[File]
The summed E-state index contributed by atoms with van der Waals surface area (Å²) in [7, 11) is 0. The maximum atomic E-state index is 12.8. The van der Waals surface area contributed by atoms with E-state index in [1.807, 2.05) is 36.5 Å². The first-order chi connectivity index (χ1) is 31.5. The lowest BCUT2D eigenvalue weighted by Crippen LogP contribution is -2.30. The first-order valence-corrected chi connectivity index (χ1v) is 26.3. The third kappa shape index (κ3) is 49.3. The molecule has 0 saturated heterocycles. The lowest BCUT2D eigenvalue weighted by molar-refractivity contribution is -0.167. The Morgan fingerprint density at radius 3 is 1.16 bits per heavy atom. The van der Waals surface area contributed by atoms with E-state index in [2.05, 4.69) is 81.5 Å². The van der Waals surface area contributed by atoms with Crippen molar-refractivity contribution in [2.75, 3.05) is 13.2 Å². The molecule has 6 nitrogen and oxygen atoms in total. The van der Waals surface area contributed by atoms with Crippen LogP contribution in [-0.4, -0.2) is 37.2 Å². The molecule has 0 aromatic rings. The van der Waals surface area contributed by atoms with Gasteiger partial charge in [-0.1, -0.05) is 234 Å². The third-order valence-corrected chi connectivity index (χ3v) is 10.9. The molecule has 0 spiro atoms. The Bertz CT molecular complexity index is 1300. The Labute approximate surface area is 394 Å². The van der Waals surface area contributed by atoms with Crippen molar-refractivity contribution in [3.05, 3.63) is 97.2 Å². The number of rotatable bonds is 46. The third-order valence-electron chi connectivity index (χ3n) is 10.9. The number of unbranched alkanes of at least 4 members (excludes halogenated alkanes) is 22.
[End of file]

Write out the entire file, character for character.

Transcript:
The summed E-state index contributed by atoms with van der Waals surface area (Å²) in [7, 11) is 0. The maximum atomic E-state index is 12.8. The van der Waals surface area contributed by atoms with E-state index in [1.807, 2.05) is 36.5 Å². The first-order chi connectivity index (χ1) is 31.5. The lowest BCUT2D eigenvalue weighted by Crippen LogP contribution is -2.30. The first-order valence-corrected chi connectivity index (χ1v) is 26.3. The third kappa shape index (κ3) is 49.3. The molecule has 0 saturated heterocycles. The lowest BCUT2D eigenvalue weighted by molar-refractivity contribution is -0.167. The Morgan fingerprint density at radius 3 is 1.16 bits per heavy atom. The van der Waals surface area contributed by atoms with E-state index in [2.05, 4.69) is 81.5 Å². The van der Waals surface area contributed by atoms with Crippen molar-refractivity contribution in [2.75, 3.05) is 13.2 Å². The molecule has 6 nitrogen and oxygen atoms in total. The van der Waals surface area contributed by atoms with Crippen LogP contribution in [-0.4, -0.2) is 37.2 Å². The molecule has 0 aromatic rings. The van der Waals surface area contributed by atoms with Gasteiger partial charge in [-0.1, -0.05) is 234 Å². The third-order valence-corrected chi connectivity index (χ3v) is 10.9. The molecule has 0 spiro atoms. The Bertz CT molecular complexity index is 1300. The Labute approximate surface area is 394 Å². The van der Waals surface area contributed by atoms with Crippen molar-refractivity contribution in [3.05, 3.63) is 97.2 Å². The number of rotatable bonds is 46. The third-order valence-electron chi connectivity index (χ3n) is 10.9. The number of unbranched alkanes of at least 4 members (excludes halogenated alkanes) is 22.